Decrease in piezoelectric constant with stress was attributed to the movement of domain walls under stress. Also, the effect of increasing temperature and effect of doping can be attributed to the change in domain dynamics. Doping effectively increases both room temperature piezoelectric constant.

Table 1 represents the comparison of the values of piezoelectric constant reported of other ferroelectric materials with LG and DDLG. It can be seen from the table that the order of magnitude of our values, agree with those reported by other authors. However, the magnitude of the piezoelectric constant of our crystals, both pure and doped, is far less than the magnitude of the other reported ferroelectric crystals.

S. No. Material Piezoelectric constant d
1 PZT 93.5×10-12C/N
2 BNTK 16 42.2×10-12C/N
3 BNTK 20 46.9 × 10-12C/N
4 KNaNbO3 80 × 10-12C/N
5 BaTiO3 78 × 10-12C/N
6 PLD PZT 50-150 × 10-12C/N
7 Quartz 25 × 10-12C/N
8 PZN PT 1500 × 10-12C/N
9 KH2PO4 30 × 10-12C/N
10 LG 0.756 × 10-12C/N
11 DDLG 2.42 × 10-12C/N

Table 1: Comparison of piezoelectric constant values reported of ferroelectric materials with LG and DDLG.

According to Sugihara [12], the bond strength, bond length, internal field configuration and nature of bonds are all subject to change due to doping. It is thus apparent that the bond strength, bond length and lattice parameters are always subject to change due to impurity substitution. This, in turn can largely influence the piezoelectric behavior. The extent of the influence depends upon the location of the impurity. We have doubly doped our composition with Nd+3 and K+. We know that the double dopants in Nd+3+K+ doped ferroelectric lead germanate single crystals have changed the lattice parameter in the crystal. According to Iwata, all Ge-O bonds are shorter as compared to all Pb-O bonds. Thus Ge-O bonds are stronger than the Pb-O bonds implying that the Pb-O bonds are comparatively easier to break.

If we compare the ionic radii of the host atom (Pb+2=1.75, O-2=0.65 and Ge+4=1.37 Å) with the ionic radii of the impurities (Nd+3=1.82 Å and K+=2.35 Å) we see that the ionic radii of the impurities are comparable to that of Pb+2 only. Thus, on the basis of bond strength, bond length and ionic radii, we can conclude that the possibility of both the impurity atoms going to Pb+2 sites is higher than their going to Ge+4 sites.

It is well known that impurities and defects can exert strong influence on the ferroelectric behavior of crystals. From theoretical point of view, the strength of this influence is determined by whether the defects are centrosymmetric or have their dipole moment and whether the dipoles are frozen or can readily change their orientation [13,14].

A dopant can go to Pb+2 sites or to the Ge+4 sites, its distribution on the two sites being a function of the valence and ionic radius of the dopant and the host atom. The requirement of charge compensation results in the creation of vacancies at the oxygen or lead sites. Katpatal [15] has predicted that the rare earth ion Nd+3 enters one or more of the Pb+2 sites in lead germanate because of similar ionic radii of lead (1.75 Å) and Neodymium (1.82 Å). This substitution becomes more complicated since for the reason of electro neutrality, 2Nd+3 ions are equivalent to 3Pb+2 ions.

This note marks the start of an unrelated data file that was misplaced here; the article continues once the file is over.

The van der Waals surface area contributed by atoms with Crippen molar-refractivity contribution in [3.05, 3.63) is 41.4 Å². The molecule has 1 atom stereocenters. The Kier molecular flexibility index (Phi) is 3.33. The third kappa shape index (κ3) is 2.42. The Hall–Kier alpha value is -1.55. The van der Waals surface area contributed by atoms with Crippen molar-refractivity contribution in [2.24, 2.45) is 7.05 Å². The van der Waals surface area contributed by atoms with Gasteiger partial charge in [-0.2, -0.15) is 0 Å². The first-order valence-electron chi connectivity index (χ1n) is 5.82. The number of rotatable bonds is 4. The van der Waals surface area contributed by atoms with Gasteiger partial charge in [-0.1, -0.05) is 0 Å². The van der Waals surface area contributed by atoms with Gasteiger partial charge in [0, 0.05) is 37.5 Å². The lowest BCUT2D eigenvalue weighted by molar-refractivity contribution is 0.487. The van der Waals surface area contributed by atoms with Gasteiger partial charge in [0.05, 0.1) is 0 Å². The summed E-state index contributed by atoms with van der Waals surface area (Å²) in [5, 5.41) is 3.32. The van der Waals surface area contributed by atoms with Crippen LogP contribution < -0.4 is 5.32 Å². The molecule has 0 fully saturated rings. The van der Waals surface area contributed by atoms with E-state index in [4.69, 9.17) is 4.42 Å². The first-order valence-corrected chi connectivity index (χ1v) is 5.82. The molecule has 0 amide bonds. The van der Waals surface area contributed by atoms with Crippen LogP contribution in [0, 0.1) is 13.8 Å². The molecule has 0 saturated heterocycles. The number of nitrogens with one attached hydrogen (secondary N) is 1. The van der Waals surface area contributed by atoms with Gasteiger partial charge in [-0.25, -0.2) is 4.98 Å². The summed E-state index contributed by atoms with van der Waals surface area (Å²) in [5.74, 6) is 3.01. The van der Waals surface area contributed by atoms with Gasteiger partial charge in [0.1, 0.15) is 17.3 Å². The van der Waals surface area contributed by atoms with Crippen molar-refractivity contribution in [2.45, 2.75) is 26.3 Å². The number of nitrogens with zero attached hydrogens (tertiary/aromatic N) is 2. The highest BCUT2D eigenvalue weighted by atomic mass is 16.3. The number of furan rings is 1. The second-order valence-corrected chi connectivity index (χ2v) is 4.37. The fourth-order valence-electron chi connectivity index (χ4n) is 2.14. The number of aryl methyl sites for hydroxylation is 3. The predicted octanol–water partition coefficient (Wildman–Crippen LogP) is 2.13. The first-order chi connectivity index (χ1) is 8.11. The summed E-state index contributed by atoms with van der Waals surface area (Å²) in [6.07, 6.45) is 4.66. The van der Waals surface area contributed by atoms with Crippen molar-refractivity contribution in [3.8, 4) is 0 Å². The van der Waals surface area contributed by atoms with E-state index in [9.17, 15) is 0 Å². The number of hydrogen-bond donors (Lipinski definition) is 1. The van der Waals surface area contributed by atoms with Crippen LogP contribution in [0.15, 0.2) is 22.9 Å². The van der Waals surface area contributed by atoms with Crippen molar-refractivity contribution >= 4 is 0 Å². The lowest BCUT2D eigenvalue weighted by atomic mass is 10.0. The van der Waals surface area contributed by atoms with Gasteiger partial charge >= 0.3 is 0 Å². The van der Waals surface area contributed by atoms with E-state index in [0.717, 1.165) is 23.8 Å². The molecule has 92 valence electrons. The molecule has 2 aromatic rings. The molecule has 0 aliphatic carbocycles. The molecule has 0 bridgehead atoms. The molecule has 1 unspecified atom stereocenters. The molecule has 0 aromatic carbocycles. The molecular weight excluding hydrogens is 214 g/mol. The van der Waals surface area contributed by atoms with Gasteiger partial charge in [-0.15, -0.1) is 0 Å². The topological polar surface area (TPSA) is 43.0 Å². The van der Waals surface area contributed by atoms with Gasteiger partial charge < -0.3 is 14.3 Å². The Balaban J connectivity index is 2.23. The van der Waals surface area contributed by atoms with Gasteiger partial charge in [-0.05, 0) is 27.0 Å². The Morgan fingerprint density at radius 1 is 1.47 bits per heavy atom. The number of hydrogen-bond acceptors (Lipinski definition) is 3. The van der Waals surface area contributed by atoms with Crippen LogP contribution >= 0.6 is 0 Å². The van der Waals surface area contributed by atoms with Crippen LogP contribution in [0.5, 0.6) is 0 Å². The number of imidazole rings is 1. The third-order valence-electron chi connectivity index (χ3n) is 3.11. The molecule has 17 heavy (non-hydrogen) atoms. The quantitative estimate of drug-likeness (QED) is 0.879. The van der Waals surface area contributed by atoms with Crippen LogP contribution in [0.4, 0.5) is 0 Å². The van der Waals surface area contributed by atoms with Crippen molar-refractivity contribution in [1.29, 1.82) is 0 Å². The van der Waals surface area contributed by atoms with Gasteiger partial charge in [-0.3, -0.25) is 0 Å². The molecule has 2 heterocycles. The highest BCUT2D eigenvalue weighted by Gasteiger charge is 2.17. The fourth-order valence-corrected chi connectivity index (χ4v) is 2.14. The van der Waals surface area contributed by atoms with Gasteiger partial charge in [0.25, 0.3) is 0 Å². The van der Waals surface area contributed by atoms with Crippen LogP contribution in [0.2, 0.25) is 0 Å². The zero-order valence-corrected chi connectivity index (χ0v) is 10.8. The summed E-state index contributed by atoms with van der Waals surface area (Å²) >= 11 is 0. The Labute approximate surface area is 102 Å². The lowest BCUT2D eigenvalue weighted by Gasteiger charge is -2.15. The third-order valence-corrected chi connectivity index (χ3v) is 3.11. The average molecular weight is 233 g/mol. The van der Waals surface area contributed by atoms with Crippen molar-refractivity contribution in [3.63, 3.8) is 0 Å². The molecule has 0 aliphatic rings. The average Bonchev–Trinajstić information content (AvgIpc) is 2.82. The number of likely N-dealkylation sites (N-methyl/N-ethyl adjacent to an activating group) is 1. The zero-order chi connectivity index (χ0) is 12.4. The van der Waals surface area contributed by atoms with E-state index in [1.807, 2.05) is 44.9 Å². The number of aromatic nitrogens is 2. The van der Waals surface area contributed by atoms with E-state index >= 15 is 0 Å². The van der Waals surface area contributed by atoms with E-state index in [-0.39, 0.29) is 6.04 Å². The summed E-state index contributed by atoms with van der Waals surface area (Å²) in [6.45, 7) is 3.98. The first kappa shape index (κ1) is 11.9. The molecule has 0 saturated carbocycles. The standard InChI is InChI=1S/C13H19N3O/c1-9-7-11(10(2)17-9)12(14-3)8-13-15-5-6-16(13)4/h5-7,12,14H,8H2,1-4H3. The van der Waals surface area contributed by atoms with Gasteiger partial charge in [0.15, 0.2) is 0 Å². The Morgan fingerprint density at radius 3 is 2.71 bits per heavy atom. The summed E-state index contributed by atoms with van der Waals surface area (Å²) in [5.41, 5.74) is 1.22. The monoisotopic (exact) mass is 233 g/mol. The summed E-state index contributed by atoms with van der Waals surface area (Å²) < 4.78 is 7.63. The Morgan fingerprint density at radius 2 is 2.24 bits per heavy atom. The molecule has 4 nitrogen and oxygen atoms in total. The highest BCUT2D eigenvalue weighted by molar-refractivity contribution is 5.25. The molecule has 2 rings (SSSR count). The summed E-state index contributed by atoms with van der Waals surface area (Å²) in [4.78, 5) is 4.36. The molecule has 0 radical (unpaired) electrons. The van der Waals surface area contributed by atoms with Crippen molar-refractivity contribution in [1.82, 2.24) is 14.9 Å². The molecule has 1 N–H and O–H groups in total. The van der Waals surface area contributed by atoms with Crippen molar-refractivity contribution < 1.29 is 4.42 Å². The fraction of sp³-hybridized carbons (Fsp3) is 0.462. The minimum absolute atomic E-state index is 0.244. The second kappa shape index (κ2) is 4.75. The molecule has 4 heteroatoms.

Therefore, there is a possibility of the formation of vacancies, presumably at Pb+2 positions. This introduces defect states in the lead germanate lattice. In order to compensate for the defect states generated because of non-isovalent substitution of Nd+3 at Pb+2 site, potassium (K+) has been introduced. It is presumed that K+ will occupy the vacancy created at Pb+2 sites. Thus the non-isovalent substitution of Nd+3+K+ for Pb+2 lead to local polarization due to positional disorder. The replacement of Pb+2 ions with Nd+3 and K+ ions changes the binding forces as well as homogeneity in the crystal lattice. Thus, addition of Nd+3+K+ leads to microscopic compositional fluctuations and localized disorders.

As stated earlier, the probability of Nd+3+K+ entering Pb+2 site is most. The double dopants may enter Pb (1) site. The dopants entering the Pb (1) site will affect the bond length between Pb-O and will result in the change in magnitude of displacement of Pb (1), degree of rotation of GeO4 and twisting and translation of Ge2O7 tetrahedral.

In our case, Nd+3 and K+ both have been substituted and have maximum probability of occupying Pb+2 sites. This is also accompanied by creation of defect states of Pb+2 ion vacancy and O-2 ion vacancy. There is every chance that some of these substitutions may be off-center as suggested by Trubitsyn [16]. There is a high possibility of non-uniform distribution of dopants as well as off-center distribution of Nd+3+K+ double dopants in DDLG. Presence of defect states in DDLG envisages space charge formation. This also generates non-uniform distribution of internal field and enhances the ease of domain motion. The increase in the piezoelectric constant as a result of doping can be attributed to the presence of off-center effects and space charge effects.

Conclusion

It was found that there was a decrease in piezoelectric constant with stress. This decrease was attributed to the movement of domain walls under stress. Also the effect of increasing temperature and effect of the role of the double dopants could be attributed to the change in domain dynamics. It was further found that doping effectively increases room temperature piezoelectric constant.

References